Identifying Factors for Successful Implementation of Simulation Modeling in Healthcare

Identifying Factors for Successful Implementation of Simulation Modeling in Healthcare

Krisjanis Steins (Quantitative Logistics Research Group, Department of Science and Technology, Linköping University, Sweden) and Fredrik Persson (Quantitative Logistics Research Group, Department of Science and Technology, Linköping University, Sweden)
DOI: 10.4018/IJPHIM.2015010101
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Abstract

A number of academic literature surveys have shown that only a small fraction of published healthcare simulation studies are actually implemented. This research identifies factors that can contribute to successful implementation of simulation results in healthcare. The authors have been involved in a six year long simulation study in a Swedish regional hospital's operating department. The three most important factors that contributed to implementation in this case were: the timing of simulation study to support a critical decision, advantageous cost benefit ratio of the implementation and thorough model validation. Other contributing factors included high degree of staff involvement, availability of good quality data, as well as proper incentives to improve the system. Findings of this study can help in establishing the prerequisites for successful implementation in other cases.
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Introduction

One of the challenges that healthcare systems face today in many developed countries is insufficient capacity. Issues such as increased demand, rising costs, limited capacity, limits in technology and informatics as well as lack in industrial engineering tools and methods are key drivers to hospital capacity problems (Williams, 2006). Capacity problems create delays in healthcare delivery, and according to Hall et al. (2006), successful work in reducing delays depends on collaboration between administrative and clinical processes, ability to see healthcare as a system and find bottlenecks and system failures in patient flows.

Simulation modeling, along with other operations research methods have been applied in healthcare management since the 1950s (Royston, 2009) and can help dealing with complex and dynamic nature of healthcare capacity management (Green, 2004). During the last few decades there has been a growth of interest in this area resulting in a significant increase of published studies (Fone et al., 2003; Brailsford et al., 2009). Despite the vast amount of literature describing applications of simulation in different healthcare settings there is little evidence on how the results of simulations are actually implemented (Fone et al., 2003) and what exactly the contribution of simulation to healthcare improvement is. Several authors (Brailsford, 2005; Eldabi, 2009; Harper & Pitt, 2004; Roberts, 2011) have proposed possible causes for this lack of reported implementations. One of the most recent studies on simulation implementation issues by van Lent, VanBerkel & van Harten (2012) concludes that more research into the perceived success factors is necessary.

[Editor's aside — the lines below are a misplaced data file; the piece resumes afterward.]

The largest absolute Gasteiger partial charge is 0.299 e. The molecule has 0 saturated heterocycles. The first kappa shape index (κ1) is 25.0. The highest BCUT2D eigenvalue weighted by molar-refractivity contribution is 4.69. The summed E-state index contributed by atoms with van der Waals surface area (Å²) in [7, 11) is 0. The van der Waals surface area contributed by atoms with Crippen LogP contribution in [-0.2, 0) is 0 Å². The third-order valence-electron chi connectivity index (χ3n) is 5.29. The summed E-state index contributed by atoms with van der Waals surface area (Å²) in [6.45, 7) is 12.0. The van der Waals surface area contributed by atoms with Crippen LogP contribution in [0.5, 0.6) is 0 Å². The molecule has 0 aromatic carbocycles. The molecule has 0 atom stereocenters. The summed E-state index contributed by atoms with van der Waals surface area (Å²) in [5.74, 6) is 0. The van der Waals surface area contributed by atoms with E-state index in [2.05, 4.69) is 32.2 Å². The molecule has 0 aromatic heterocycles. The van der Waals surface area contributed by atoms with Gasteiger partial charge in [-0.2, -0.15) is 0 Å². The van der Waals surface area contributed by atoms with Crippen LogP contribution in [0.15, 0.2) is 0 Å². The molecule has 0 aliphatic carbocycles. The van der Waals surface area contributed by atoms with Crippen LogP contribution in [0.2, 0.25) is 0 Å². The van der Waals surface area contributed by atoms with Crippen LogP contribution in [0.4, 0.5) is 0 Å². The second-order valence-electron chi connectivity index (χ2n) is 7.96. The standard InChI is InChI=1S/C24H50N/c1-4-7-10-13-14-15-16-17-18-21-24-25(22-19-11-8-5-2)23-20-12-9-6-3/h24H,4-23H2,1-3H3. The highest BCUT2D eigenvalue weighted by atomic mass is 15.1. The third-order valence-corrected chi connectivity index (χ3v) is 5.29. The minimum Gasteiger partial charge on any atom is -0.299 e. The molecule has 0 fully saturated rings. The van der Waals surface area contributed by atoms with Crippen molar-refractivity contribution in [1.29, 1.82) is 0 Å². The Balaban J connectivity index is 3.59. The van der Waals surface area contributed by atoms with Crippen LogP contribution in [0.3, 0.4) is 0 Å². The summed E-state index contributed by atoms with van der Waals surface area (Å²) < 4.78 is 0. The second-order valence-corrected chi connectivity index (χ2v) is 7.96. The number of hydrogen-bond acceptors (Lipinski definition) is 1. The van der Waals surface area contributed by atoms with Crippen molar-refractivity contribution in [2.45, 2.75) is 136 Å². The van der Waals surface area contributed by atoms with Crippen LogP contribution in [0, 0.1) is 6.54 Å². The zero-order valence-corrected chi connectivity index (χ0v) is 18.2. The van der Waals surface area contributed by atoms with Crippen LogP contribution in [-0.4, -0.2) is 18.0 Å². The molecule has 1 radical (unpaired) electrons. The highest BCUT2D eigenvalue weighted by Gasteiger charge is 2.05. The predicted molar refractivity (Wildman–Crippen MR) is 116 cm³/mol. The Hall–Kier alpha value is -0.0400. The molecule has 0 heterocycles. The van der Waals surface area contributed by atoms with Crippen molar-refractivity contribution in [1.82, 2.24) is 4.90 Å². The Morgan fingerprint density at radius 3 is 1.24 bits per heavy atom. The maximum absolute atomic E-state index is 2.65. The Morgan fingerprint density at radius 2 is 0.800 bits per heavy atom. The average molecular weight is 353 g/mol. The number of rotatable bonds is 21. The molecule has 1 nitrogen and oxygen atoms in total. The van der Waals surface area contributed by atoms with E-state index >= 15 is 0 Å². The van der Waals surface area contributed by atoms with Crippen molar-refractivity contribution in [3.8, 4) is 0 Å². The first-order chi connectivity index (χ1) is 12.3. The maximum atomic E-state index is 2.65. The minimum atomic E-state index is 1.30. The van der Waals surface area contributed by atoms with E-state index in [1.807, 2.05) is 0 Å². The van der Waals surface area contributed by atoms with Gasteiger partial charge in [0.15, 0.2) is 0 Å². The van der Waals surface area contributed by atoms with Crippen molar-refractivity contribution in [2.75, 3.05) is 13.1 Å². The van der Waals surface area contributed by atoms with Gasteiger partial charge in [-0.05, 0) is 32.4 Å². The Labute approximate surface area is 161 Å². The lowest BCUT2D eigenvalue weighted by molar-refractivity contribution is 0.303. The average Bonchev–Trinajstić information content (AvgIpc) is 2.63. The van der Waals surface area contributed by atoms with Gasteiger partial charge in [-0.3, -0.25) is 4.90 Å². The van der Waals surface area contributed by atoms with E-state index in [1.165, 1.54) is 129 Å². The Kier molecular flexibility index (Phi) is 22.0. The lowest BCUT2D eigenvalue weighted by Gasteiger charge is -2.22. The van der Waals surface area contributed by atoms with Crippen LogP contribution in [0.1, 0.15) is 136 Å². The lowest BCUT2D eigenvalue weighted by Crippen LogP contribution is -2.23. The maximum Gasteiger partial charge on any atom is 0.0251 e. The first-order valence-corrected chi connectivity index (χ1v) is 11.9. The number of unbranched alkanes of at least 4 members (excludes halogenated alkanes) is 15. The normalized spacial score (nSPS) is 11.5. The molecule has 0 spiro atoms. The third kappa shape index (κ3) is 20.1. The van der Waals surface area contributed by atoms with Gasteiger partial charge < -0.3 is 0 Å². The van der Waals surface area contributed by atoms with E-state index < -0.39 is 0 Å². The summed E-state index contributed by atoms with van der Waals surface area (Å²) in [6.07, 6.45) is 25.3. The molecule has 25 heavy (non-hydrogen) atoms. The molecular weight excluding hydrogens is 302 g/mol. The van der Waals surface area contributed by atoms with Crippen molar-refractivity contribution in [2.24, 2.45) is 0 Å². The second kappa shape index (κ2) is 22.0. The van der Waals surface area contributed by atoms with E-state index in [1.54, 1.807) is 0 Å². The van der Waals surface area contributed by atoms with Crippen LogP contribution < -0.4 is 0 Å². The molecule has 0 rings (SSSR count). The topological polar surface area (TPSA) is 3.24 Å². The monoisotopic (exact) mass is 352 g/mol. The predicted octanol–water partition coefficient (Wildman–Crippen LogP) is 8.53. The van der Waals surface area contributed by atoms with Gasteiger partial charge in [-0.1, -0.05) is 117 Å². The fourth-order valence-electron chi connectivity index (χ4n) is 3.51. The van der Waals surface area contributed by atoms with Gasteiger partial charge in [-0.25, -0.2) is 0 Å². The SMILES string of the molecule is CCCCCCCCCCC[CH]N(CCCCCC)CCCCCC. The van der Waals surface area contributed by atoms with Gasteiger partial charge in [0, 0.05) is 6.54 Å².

The aim of this paper is therefore to identify factors that contribute to successful implementation of simulation results in healthcare. The research method used for data collection and analysis, apart from simulation modeling itself, has been a longitudinal case study research. The method was chosen primarily because of the unique opportunity to follow a successful simulation project for a prolonged period of time and also because this method allows to study the implementation phenomenon within its organizational context. This approach also allows researchers to gain additional, deeper insight into a problem situation when compared to survey research. Data was collected through interviews and on-site observations and then analyzed using a framework of implementation facilitators and obstacles identified in the earlier research on simulation implementation.

Specifically, the paper describes a case study in operating room planning at a Swedish regional hospital where simulation has been used in a project consisting of several different sub-projects over a time period of more than six years. The description is focused on the aspects related to implementation and does not include a complete account of model details and results in each stage. The simulation model of the operating department, its development, validation and experiments are described in more detail in a paper by Steins, Persson & Holmer (2010).

Given a set of potential obstacles for implementation which have been summarized and reported elsewhere on the one hand and the successful simulation project on other hand, it is possible to identify which strategies have been used to neutralize the obstacles. Looking for the obstacles and finding strategies to neutralize them, used with awareness or without, provides a list of examples of what can be done to ensure a successful implementation of simulation results in healthcare.

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